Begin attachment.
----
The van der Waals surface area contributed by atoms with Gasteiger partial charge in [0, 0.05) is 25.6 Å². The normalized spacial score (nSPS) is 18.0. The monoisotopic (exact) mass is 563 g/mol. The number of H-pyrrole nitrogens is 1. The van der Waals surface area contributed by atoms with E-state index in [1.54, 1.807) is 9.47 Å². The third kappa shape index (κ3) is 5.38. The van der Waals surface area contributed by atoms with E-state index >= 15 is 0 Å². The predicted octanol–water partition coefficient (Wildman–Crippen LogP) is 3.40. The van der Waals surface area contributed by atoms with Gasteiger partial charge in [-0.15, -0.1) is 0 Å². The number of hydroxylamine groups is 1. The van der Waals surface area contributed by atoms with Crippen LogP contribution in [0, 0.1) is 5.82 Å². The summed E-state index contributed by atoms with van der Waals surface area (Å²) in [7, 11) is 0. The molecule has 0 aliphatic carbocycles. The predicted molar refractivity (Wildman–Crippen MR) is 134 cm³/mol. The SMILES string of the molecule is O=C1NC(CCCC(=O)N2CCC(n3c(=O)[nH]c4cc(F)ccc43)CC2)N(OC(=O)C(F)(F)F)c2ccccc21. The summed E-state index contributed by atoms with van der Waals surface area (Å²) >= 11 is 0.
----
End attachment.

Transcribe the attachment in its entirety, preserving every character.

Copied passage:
The van der Waals surface area contributed by atoms with Gasteiger partial charge in [0, 0.05) is 25.6 Å². The normalized spacial score (nSPS) is 18.0. The monoisotopic (exact) mass is 563 g/mol. The number of H-pyrrole nitrogens is 1. The van der Waals surface area contributed by atoms with E-state index in [1.54, 1.807) is 9.47 Å². The third kappa shape index (κ3) is 5.38. The van der Waals surface area contributed by atoms with E-state index >= 15 is 0 Å². The predicted octanol–water partition coefficient (Wildman–Crippen LogP) is 3.40. The van der Waals surface area contributed by atoms with Gasteiger partial charge in [-0.15, -0.1) is 0 Å². The number of hydroxylamine groups is 1. The van der Waals surface area contributed by atoms with Crippen LogP contribution in [0, 0.1) is 5.82 Å². The summed E-state index contributed by atoms with van der Waals surface area (Å²) in [7, 11) is 0. The molecule has 0 aliphatic carbocycles. The predicted molar refractivity (Wildman–Crippen MR) is 134 cm³/mol. The SMILES string of the molecule is O=C1NC(CCCC(=O)N2CCC(n3c(=O)[nH]c4cc(F)ccc43)CC2)N(OC(=O)C(F)(F)F)c2ccccc21. The summed E-state index contributed by atoms with van der Waals surface area (Å²) >= 11 is 0.